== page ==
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Non-Fiction Blog

New thinkers, mavericks and mavens

Fan Interview Series: Gregory Levey

Gregory Levey is the author of Shut Up, I'm Talking: And Other Diplomacy Lessons I Learned in the Israeli Government, and more recently, How To Make Peace In The Middle East In Six Months Or Less Without Leaving Your Apartment. His books intrigued us, made us laugh—sometimes uncomfortably—and made us think about a centuries-old conflict in a new way.

It seems like other readers are responding to his books in the same way. We recently put the question out to our Facebook and Twitter followers: if you could interview Gregory Levey, what would you ask him? We got a ton of interesting questions, and asked Greg to answer some of the best:

Q: What is the craziest thing you saw while you were doing your research?

A: I saw—and visited—a real life castle, owned by a guy who thinks he is a superhero, and regularly wears a cape. He calls himself Peaceman and like me, he is trying to contribute to peace.

Q: What is it that keeps you motivated?

A: Oh, I’m not motivated. Far from it.

Q: How did you come up with the concept for this book?

A: I was totally fatigued with hearing about the Middle East conflict, and sick of all the shrill voices that go with it. And I decided that the only way I was going to escape it all was to solve the conflict myself. I figured that even if I failed, the book would at least be interesting.

Q: What was the most touching thing you encountered in writing or researching this book?

A: It didn’t make it into the book, but one young teenager who lives in the region and has been personally affected by the conflict took me way too seriously. She thought that maybe there was something I could do to actually help her people. It was hard to be funny when encountering that sad little misunderstanding. If you’re relying on me for hope, then I think things have gotten even worse than I thought. I explained to her that unfortunately, I couldn’t really do anything—and now we’re email friends.

Q: Why approach this subject in this way—with humor? Did you ever worry that you were treating the situation too lightly?

A: I was definitely treating the situation too lightly, but that’s what I do. Look, the subject has been dealt with a million other ways, and I think that humans naturally tend to find humor helpful in dark situations. I know that Israelis and Palestinians use it to deal with their dire circumstances, and I thought an outsider could do that as well. Sometimes looking at the silliness can help separate the trivial issues from the really serious ones.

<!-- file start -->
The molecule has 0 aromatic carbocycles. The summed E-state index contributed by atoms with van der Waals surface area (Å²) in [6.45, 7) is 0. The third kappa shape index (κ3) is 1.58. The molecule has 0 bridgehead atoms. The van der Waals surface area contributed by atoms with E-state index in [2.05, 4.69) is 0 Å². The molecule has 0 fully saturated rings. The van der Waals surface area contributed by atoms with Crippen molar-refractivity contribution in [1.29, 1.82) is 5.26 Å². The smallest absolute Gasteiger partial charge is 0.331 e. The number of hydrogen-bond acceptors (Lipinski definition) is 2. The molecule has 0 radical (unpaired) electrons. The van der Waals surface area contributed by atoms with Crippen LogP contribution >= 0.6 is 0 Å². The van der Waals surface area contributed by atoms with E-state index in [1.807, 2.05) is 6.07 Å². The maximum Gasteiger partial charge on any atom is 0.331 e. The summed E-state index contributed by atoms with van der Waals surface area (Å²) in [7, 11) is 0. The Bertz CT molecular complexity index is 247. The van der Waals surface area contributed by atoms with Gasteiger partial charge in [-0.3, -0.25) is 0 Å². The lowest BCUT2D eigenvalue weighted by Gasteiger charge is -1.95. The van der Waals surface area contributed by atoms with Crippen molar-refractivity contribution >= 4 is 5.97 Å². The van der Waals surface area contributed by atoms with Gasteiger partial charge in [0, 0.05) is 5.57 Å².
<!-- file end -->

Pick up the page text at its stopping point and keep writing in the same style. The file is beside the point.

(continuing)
Q: In your opinion, is there actually any way to make a lasting peace in the Middle East?

A: Theoretically, I guess so, but unlike most of the people I encountered while working on this book, I can’t spell out any solution that I think will work. I think a pretty reasonable analysis ends with a simple, “No, it’s not possible. What’s on TV?” But I think it’s important to cling to whatever threads of optimism we can still find.

Q: What are you working on now? Will you continue to write about this topic?

A: I am in the early stages of writing another book. It has absolutely nothing to do with the Middle East. Although I will likely continue to write about the Middle East sporadically, it will be in short journalistic pieces. I’m really looking forward to expanding to subject matter that involves less yelling.

Q: What authors influenced your writing style? What are you reading right now?

A: Too many to count or list. Right now I’m reading three books: Jonathan Ames’ novel The Extra Man, a book called More Money Than God, which is about the Hedge Fund industry, and a book called How to Speak Dog: Mastering the Art of Dog-Human Communication. It’s safe to say I have eclectic tastes.

Q: Any tips for aspiring, but lazy, activists?

A: Yes. Keep it up! The Middle East conflict could use more apathy. There are too many people involved with this issue who are so sure of themselves, and so full of dangerous energy, that it could probably use a little more laziness. By that I mean a little more ponderous, thoughtful second-guessing. A little less frenzied, finger-pointing rushing to judgment.

Q: What will you do with your giant Facebook fan base? Will you use it for good or evil?

A: Definitely for evil. We recently gained our two millionth misguided “fan.” Nobody will stop us now.

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Thanks to Greg for answering our fan questions, and to the good folks at Simon & Schuster for arranging the interview.

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